tl;dr: Using Imba means you win on all fronts: developer productivity and velocity, and user experience.

To coincide with the launch of Nathan Manousos’ great new interactive course, this post is a ten-minute intro to the Imba programming language from the perspective of a ReactJs Dev. I’ll give a brief overview of what Imba is, and then we’ll get into some more detailed examples of how it improves on existing languages and frameworks. Of course we can’t do justice to Imba in just ten minutes, so this post serves as more of an appetizer to pique your curiosity.

So what is Imba?

Imba is a web programming language that's lightning-fast in two ways:

  • Imba's time-saving syntax with built-in tags and styles results in less typing and switching files so you can build things fast.
  • Imba's groundbreaking memoized DOM is an order of magnitude faster than virtual DOM libraries, so you can build fast things.

In short, Imba is what web dev would be if HTML, CSS and JS were designed today from the ground up.

Is Imba real-world or is this some experimental thing?

To answer that question, check out the “Hello World” below. It’s written in a recordable code editor called a Scrim, which is built with Imba.

If this embedded Scrim isn't displaying properly, please turn your device to landscape.

Scrims are the main feature of, a successful ed-tech startup that has thousands of daily users. Oh, and because Imba works on the server as well as the browser, it’s actually the language powering the whole stack.

Does that Hello World look familiar to you? Probably, because Imba compiles to JavaScript and works inside the JavaScript ecosystem. But where are the parentheses in that console.log? Well, the first thing to know about Imba is that the syntax is  terse, expressive, and concise (Inspired by Ruby). Not only can you do away with the parentheses, but you can also wave goodbye to curly braces and semi-colons. And because Imba is whitespace sensitive/indentation based (like Python), you use indents to organise your code, which makes it clutter-free and more readable.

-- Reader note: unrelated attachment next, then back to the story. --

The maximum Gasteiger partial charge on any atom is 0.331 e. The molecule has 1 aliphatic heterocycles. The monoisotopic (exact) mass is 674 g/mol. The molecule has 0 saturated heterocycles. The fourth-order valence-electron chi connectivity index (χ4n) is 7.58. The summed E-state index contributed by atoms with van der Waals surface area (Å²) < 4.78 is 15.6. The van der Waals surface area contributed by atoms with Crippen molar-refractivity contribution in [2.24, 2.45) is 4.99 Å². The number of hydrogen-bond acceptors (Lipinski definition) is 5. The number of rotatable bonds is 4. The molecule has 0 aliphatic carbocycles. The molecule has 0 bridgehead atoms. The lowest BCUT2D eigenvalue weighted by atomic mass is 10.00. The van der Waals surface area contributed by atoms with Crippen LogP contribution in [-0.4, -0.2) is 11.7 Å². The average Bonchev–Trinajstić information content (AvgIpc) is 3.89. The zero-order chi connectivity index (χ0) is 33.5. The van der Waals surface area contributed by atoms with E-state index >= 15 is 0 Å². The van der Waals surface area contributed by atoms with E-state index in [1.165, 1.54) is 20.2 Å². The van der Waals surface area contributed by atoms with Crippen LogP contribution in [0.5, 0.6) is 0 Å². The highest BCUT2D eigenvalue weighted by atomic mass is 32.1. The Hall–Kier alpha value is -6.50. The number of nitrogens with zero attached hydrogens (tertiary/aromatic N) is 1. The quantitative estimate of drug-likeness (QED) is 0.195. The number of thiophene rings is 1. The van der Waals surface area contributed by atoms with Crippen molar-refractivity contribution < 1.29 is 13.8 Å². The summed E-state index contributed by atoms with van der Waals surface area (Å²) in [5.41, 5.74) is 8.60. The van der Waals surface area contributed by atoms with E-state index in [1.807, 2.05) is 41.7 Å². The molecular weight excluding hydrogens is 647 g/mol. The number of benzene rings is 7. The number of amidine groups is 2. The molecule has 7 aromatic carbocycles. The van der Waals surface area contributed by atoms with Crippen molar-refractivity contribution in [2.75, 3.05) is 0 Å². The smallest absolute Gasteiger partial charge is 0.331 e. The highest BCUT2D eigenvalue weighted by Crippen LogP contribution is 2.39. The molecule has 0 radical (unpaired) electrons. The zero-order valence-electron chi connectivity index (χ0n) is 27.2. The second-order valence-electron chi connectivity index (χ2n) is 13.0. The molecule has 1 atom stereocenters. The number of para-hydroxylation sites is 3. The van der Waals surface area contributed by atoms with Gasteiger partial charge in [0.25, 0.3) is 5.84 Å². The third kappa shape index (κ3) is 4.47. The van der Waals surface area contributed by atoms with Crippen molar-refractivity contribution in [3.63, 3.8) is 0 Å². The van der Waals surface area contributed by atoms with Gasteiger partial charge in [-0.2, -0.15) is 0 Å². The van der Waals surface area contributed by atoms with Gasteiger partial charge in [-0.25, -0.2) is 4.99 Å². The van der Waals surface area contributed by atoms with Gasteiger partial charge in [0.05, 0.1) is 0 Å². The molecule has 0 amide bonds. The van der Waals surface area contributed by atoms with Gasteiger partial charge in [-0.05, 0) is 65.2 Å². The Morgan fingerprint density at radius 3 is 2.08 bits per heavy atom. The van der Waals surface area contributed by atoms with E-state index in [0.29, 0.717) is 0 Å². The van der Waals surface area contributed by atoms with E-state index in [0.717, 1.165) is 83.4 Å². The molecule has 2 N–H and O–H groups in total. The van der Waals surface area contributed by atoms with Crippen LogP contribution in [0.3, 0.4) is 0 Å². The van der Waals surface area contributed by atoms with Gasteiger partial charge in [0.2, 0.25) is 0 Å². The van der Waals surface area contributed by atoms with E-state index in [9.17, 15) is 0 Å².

How about an example?

Let’s take a look at an app that consists of three draggable components. Watch it being built in 7 minutes with explanation, and pause whenever you want and play with the code right inside the scrim (interactive video). Just hit play to start from the beginning.

If this embedded Scrim isn't displaying properly, please turn your device to landscape.

But I can do this in React!

Yes, of course you can. But let’s compare the React code for the same app.

If this embedded Scrim isn't displaying properly, please turn your device to landscape.

Look at the complexity and the length of the React code! In contrast, the Imba code is shorter, simpler, and faster - by default! And as we know, less code equals fewer bugs.

But I could do it with some packages!

Yes, you could. And that means new APIs to learn, new dependencies to rely on and a bigger bundle size.

Let’s see how the app would look if we used Tailwind CSS for concise styles and React-Draggable for drag and drop:

If this embedded code editor isn't displaying properly, please turn your device to landscape.

Let’s look at some stats:

Lines of code
(js+css vs Imba)
characters code length score
(lower better)
chunk size (js + css)
not gzipped
chunk size score
Imba 15 370 1 50kb 1
React 114 2196 7.6 140kb 2.8
React +
Tailwind +
53 761 3.5 166kb 3.3

In other words, an Imba codebase can be up to 7 times shorter while being more powerful and having a smaller bundle size.

These are quite impressive numbers. And what’s important to note here is that as your React codebase grows, you’re more likely to include more dependencies since it’s hard to write these specific parts yourself, so you end up with a huge bundle size (hello, Notion) or you end up with a massive codebase that’s hard to maintain. But we all know the former is more common, as developers hit npm install without batting an eyelid.

In contrast, you rarely need to add external dependencies to your Imba codebase. That's because Imba is powerful and expressive out of the box. Scrimba (the biggest Imba codebase) only has 5 dependencies in the front-end and most of these are audio processing packages or a code editor, and it wouldn't make sense to write and maintain these on your own.

Wrapping Up

We have only scratched the surface of Imba, but we’ve already seen how it can hold its own against React both with and without dependencies. Using Imba means you win on all fronts: developer productivity and velocity, and user experience. But there must be a gotcha right?

Well, while Imba is already 10 years old and is a great language to read and write, its community is still small and that’s why Nathan has created this amazing course to learn Imba that you can watch for free.

learn Imba course
Learn Imba

And because it’s a Scrimba course, you can pause the video at any time and edit and run the code the teacher is typing!

If you’ve read this far, you’re an adventurer just like us! Come explore this fast, exciting, and fun language together with like-minded adventurers in the Imba community.